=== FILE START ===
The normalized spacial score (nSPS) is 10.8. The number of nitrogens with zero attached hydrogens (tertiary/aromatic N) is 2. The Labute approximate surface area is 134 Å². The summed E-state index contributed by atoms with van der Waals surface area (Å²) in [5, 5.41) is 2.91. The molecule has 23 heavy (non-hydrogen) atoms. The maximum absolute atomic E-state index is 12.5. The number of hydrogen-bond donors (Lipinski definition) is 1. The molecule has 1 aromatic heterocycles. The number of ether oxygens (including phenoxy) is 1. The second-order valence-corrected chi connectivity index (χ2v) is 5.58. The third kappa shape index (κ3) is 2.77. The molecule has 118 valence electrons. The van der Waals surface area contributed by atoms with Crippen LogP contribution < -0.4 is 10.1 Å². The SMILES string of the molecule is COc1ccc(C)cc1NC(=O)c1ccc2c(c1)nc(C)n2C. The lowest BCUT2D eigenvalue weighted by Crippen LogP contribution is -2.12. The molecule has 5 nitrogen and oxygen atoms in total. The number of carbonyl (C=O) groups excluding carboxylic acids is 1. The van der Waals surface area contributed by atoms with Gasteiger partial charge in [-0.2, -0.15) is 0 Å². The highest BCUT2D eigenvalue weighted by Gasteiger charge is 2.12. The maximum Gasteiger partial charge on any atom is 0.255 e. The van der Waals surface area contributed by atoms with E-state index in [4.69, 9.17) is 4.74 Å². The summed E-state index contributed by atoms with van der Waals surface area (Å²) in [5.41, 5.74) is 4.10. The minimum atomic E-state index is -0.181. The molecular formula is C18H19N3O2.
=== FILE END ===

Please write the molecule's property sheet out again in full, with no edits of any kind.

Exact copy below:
The normalized spacial score (nSPS) is 10.8. The number of nitrogens with zero attached hydrogens (tertiary/aromatic N) is 2. The Labute approximate surface area is 134 Å². The summed E-state index contributed by atoms with van der Waals surface area (Å²) in [5, 5.41) is 2.91. The molecule has 23 heavy (non-hydrogen) atoms. The maximum absolute atomic E-state index is 12.5. The number of hydrogen-bond donors (Lipinski definition) is 1. The molecule has 1 aromatic heterocycles. The number of ether oxygens (including phenoxy) is 1. The second-order valence-corrected chi connectivity index (χ2v) is 5.58. The third kappa shape index (κ3) is 2.77. The molecule has 118 valence electrons. The van der Waals surface area contributed by atoms with Crippen LogP contribution < -0.4 is 10.1 Å². The SMILES string of the molecule is COc1ccc(C)cc1NC(=O)c1ccc2c(c1)nc(C)n2C. The lowest BCUT2D eigenvalue weighted by Crippen LogP contribution is -2.12. The molecule has 5 nitrogen and oxygen atoms in total. The number of carbonyl (C=O) groups excluding carboxylic acids is 1. The van der Waals surface area contributed by atoms with Gasteiger partial charge in [-0.2, -0.15) is 0 Å². The highest BCUT2D eigenvalue weighted by Gasteiger charge is 2.12. The maximum Gasteiger partial charge on any atom is 0.255 e. The van der Waals surface area contributed by atoms with E-state index in [4.69, 9.17) is 4.74 Å². The summed E-state index contributed by atoms with van der Waals surface area (Å²) in [5.41, 5.74) is 4.10. The minimum atomic E-state index is -0.181. The molecular formula is C18H19N3O2.